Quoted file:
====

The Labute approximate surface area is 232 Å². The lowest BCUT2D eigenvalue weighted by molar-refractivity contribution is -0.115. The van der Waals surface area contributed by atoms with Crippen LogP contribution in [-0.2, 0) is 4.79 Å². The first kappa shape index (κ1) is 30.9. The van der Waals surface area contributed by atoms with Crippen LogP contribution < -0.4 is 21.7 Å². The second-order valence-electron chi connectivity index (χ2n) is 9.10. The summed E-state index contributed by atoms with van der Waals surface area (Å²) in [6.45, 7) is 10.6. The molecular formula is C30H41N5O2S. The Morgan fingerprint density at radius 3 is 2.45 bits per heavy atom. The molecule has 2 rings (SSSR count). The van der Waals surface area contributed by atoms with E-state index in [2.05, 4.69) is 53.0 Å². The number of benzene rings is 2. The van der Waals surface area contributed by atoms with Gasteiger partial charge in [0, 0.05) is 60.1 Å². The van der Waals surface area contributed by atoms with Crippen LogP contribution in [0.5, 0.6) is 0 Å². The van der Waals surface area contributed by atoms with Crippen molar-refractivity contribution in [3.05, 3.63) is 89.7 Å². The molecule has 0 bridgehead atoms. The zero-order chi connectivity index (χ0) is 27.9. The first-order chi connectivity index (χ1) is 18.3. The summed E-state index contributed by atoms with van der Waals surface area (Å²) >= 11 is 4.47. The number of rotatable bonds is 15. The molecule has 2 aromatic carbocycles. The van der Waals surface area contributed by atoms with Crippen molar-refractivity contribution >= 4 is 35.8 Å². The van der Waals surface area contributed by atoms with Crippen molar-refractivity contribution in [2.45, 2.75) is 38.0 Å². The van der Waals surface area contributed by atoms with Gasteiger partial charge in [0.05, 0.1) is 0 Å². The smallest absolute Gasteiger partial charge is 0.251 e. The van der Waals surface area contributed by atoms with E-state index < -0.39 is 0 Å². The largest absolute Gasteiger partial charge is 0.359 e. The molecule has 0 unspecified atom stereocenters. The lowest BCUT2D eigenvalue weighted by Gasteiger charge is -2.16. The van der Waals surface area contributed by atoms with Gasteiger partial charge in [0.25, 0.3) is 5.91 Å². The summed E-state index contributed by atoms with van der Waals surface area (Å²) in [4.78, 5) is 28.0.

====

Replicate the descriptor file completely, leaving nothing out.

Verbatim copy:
The Labute approximate surface area is 232 Å². The lowest BCUT2D eigenvalue weighted by molar-refractivity contribution is -0.115. The van der Waals surface area contributed by atoms with Crippen LogP contribution in [-0.2, 0) is 4.79 Å². The first kappa shape index (κ1) is 30.9. The van der Waals surface area contributed by atoms with Crippen LogP contribution < -0.4 is 21.7 Å². The second-order valence-electron chi connectivity index (χ2n) is 9.10. The summed E-state index contributed by atoms with van der Waals surface area (Å²) in [6.45, 7) is 10.6. The molecular formula is C30H41N5O2S. The Morgan fingerprint density at radius 3 is 2.45 bits per heavy atom. The molecule has 2 rings (SSSR count). The van der Waals surface area contributed by atoms with E-state index in [2.05, 4.69) is 53.0 Å². The number of benzene rings is 2. The van der Waals surface area contributed by atoms with Gasteiger partial charge in [0, 0.05) is 60.1 Å². The van der Waals surface area contributed by atoms with Crippen LogP contribution in [0.5, 0.6) is 0 Å². The van der Waals surface area contributed by atoms with Crippen molar-refractivity contribution in [3.05, 3.63) is 89.7 Å². The molecule has 0 bridgehead atoms. The zero-order chi connectivity index (χ0) is 27.9. The first-order chi connectivity index (χ1) is 18.3. The summed E-state index contributed by atoms with van der Waals surface area (Å²) >= 11 is 4.47. The number of rotatable bonds is 15. The molecule has 2 aromatic carbocycles. The van der Waals surface area contributed by atoms with Crippen molar-refractivity contribution >= 4 is 35.8 Å². The van der Waals surface area contributed by atoms with Crippen molar-refractivity contribution in [2.45, 2.75) is 38.0 Å². The van der Waals surface area contributed by atoms with Gasteiger partial charge in [0.05, 0.1) is 0 Å². The smallest absolute Gasteiger partial charge is 0.251 e. The van der Waals surface area contributed by atoms with E-state index < -0.39 is 0 Å². The largest absolute Gasteiger partial charge is 0.359 e. The molecule has 0 unspecified atom stereocenters. The lowest BCUT2D eigenvalue weighted by Gasteiger charge is -2.16. The van der Waals surface area contributed by atoms with Gasteiger partial charge in [0.25, 0.3) is 5.91 Å². The summed E-state index contributed by atoms with van der Waals surface area (Å²) in [4.78, 5) is 28.0.